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Sometimes the issues are bigger. Like when a Nevada game warden was handed the chore of figuring out how to separate two bull elk who locked horns while sparring and couldn't untangle them. [Click on each images to see larger size.]
The saga began Nov. 21 when a rancher in Reese River Valley spotted the two elk.
By the following day, the animals were gone and the rancher assumed they had separated.
A week later, according to Nevada Division of Wildlife biologist Tom Donham, the rancher was out looking for some of his cows and saw the elk again.
This time, he called the wildlife department and Donham, game warden Brian Eller and Bureau of Land Management wildlife biologist Bryson Code headed out to see what they could do.
When they reached Indian Valley, south of Austin, it was Nov. 29, one week after the elk were first seen.
"When we arrived where the rancher had last seen them, we found them pretty quickly. They were both lying on the ground and one of them was in a very uncomfortable looking position with his head directly above the others head and his nose pointing straight up to the sky," Donham said. Eller said he wondered if they had survived their ordeal.
"Once we found out they were alive, I was hoping they couldn't move and would stay where they were. That didn't happen. When they ran off, I was hoping that they could not go very far. That didn't happen either," he said.
The elk may have been sparring at the outset, but Donham and Eller say they used teamwork to run for nearly a mile to evade the newcomers. "It looked like they had been doing it all their lives; serious cooperation if I've ever seen it," Donham said.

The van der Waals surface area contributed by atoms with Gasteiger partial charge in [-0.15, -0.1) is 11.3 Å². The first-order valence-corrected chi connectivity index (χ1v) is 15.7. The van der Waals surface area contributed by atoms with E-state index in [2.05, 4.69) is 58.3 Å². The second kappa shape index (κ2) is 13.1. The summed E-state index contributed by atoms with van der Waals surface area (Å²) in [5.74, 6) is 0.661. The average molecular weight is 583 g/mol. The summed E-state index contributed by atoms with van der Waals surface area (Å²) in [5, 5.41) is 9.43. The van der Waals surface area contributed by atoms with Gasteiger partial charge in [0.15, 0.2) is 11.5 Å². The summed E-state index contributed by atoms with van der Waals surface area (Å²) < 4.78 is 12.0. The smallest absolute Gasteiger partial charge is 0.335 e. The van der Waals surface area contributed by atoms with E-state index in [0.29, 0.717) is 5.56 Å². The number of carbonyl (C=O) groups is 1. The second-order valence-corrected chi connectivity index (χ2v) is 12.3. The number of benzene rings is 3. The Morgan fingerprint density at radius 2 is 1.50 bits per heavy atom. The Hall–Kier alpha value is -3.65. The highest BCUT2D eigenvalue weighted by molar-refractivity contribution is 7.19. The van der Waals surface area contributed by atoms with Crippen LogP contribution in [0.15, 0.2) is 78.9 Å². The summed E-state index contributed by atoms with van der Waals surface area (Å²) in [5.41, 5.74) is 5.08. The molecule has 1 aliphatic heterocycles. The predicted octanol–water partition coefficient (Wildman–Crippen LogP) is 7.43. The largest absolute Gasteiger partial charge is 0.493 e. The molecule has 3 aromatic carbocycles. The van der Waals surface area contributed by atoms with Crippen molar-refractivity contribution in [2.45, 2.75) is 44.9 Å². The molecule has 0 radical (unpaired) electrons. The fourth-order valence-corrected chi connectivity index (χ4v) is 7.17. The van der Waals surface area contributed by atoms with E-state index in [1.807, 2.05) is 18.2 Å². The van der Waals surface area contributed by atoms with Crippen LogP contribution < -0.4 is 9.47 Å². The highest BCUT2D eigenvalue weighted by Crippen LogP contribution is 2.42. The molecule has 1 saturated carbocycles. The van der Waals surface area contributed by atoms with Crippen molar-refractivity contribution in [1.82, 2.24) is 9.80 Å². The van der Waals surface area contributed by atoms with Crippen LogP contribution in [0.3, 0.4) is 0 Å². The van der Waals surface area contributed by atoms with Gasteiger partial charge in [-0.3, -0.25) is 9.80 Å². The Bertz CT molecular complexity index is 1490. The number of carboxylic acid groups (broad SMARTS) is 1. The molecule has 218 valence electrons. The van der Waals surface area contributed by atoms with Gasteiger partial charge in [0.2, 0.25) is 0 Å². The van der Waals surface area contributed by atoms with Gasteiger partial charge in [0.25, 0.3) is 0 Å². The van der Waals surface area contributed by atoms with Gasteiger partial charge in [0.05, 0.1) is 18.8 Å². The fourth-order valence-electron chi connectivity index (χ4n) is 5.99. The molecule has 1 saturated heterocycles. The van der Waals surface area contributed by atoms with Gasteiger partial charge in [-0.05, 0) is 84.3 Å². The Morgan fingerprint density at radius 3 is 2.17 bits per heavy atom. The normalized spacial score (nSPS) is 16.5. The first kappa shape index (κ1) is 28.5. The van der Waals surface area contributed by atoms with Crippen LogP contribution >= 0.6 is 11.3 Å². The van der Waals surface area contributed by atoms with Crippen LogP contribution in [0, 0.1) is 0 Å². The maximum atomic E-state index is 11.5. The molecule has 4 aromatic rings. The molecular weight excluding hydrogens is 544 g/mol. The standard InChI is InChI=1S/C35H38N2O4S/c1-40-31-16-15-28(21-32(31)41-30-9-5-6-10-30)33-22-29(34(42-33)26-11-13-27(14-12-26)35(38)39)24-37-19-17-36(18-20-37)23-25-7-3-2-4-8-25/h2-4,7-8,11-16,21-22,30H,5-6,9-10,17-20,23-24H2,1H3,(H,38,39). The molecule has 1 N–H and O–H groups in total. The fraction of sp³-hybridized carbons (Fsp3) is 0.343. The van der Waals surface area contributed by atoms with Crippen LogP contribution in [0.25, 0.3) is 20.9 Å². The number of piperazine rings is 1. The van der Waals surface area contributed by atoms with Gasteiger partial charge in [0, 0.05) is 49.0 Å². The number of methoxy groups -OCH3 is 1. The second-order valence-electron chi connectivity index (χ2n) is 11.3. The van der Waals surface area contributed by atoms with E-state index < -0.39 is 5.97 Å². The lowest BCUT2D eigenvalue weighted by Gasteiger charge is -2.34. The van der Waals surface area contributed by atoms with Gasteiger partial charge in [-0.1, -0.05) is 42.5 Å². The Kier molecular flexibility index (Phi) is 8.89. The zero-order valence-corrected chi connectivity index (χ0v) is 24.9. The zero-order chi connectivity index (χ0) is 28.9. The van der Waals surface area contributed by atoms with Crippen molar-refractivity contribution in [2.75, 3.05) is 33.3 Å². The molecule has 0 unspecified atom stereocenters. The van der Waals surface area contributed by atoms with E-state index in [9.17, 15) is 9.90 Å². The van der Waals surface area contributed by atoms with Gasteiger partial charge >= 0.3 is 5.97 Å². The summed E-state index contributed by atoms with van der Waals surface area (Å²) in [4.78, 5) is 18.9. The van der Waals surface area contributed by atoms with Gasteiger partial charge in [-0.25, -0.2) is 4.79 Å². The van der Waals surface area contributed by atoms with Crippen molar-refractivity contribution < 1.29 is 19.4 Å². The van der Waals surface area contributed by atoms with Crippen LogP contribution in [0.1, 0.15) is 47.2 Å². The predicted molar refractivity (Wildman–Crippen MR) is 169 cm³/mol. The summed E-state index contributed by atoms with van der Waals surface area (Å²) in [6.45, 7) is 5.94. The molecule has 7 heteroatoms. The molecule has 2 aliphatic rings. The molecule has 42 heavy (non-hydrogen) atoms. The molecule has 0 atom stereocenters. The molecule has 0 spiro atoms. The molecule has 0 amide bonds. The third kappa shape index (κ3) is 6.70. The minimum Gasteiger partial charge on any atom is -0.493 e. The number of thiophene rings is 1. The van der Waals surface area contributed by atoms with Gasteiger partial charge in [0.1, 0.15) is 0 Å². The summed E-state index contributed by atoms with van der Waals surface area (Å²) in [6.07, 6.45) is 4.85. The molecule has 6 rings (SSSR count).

After two unsuccessful attempts, Donham was able to get a tranquilizer dart into one of the elk. With one down, the other could not run, but was also partially tranquilized in order to separate the two.
Eller and Code helped hold the elk down while Donham used a hand saw to remove part of an antler off one of them.
"As soon as they were apart, the bull that hadn't gotten a full dose jumped to his feet and Bryson, Brian and I quickly gave him all the room he wanted.
He went off about 30 yards and lay down for about 10 minutes before finally walking up the hill and over the ridge, none the worse for wear" Donham said.
The other elk was treated with antibiotics and eventually walked off as well after the tranquilizer had worn off.
"If these two bulls had not been discovered, and we never got the call, they more than likely would have both died. Watching the bulls walk away, and knowing that we likely saved them from a slow death was definitely one of those moments that makes this job rewarding."
If we all learned to love and befriend animals, as in the case cited here, instead of killing them, we would have a much more gentle and peaceful world.
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